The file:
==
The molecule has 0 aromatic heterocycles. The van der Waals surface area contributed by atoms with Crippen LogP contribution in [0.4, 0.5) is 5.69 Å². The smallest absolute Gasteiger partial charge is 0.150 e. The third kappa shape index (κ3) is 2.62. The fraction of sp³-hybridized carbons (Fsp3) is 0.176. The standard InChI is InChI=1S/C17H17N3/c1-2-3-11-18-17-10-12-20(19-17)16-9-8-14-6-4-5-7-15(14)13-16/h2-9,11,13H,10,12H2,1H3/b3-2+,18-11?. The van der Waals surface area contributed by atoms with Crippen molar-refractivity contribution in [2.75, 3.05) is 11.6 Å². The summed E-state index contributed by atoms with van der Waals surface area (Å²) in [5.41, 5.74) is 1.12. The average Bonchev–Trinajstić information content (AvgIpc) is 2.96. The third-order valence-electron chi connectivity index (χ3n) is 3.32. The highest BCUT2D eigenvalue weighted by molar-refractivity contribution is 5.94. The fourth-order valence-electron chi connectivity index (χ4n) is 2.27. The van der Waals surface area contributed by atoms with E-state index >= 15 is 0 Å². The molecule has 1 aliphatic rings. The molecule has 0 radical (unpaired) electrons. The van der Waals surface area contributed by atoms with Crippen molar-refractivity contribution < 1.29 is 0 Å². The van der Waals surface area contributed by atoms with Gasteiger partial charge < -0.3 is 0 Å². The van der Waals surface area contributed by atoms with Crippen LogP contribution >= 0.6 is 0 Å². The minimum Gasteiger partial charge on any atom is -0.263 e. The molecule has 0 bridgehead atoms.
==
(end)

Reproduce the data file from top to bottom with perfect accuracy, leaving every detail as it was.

The molecule has 0 aromatic heterocycles. The van der Waals surface area contributed by atoms with Crippen LogP contribution in [0.4, 0.5) is 5.69 Å². The smallest absolute Gasteiger partial charge is 0.150 e. The third kappa shape index (κ3) is 2.62. The fraction of sp³-hybridized carbons (Fsp3) is 0.176. The standard InChI is InChI=1S/C17H17N3/c1-2-3-11-18-17-10-12-20(19-17)16-9-8-14-6-4-5-7-15(14)13-16/h2-9,11,13H,10,12H2,1H3/b3-2+,18-11?. The van der Waals surface area contributed by atoms with Crippen molar-refractivity contribution in [2.75, 3.05) is 11.6 Å². The summed E-state index contributed by atoms with van der Waals surface area (Å²) in [5.41, 5.74) is 1.12. The average Bonchev–Trinajstić information content (AvgIpc) is 2.96. The third-order valence-electron chi connectivity index (χ3n) is 3.32. The highest BCUT2D eigenvalue weighted by molar-refractivity contribution is 5.94. The fourth-order valence-electron chi connectivity index (χ4n) is 2.27. The van der Waals surface area contributed by atoms with E-state index >= 15 is 0 Å². The molecule has 1 aliphatic rings. The molecule has 0 radical (unpaired) electrons. The van der Waals surface area contributed by atoms with Crippen molar-refractivity contribution < 1.29 is 0 Å². The van der Waals surface area contributed by atoms with Gasteiger partial charge < -0.3 is 0 Å². The van der Waals surface area contributed by atoms with Crippen LogP contribution >= 0.6 is 0 Å². The minimum Gasteiger partial charge on any atom is -0.263 e. The molecule has 0 bridgehead atoms.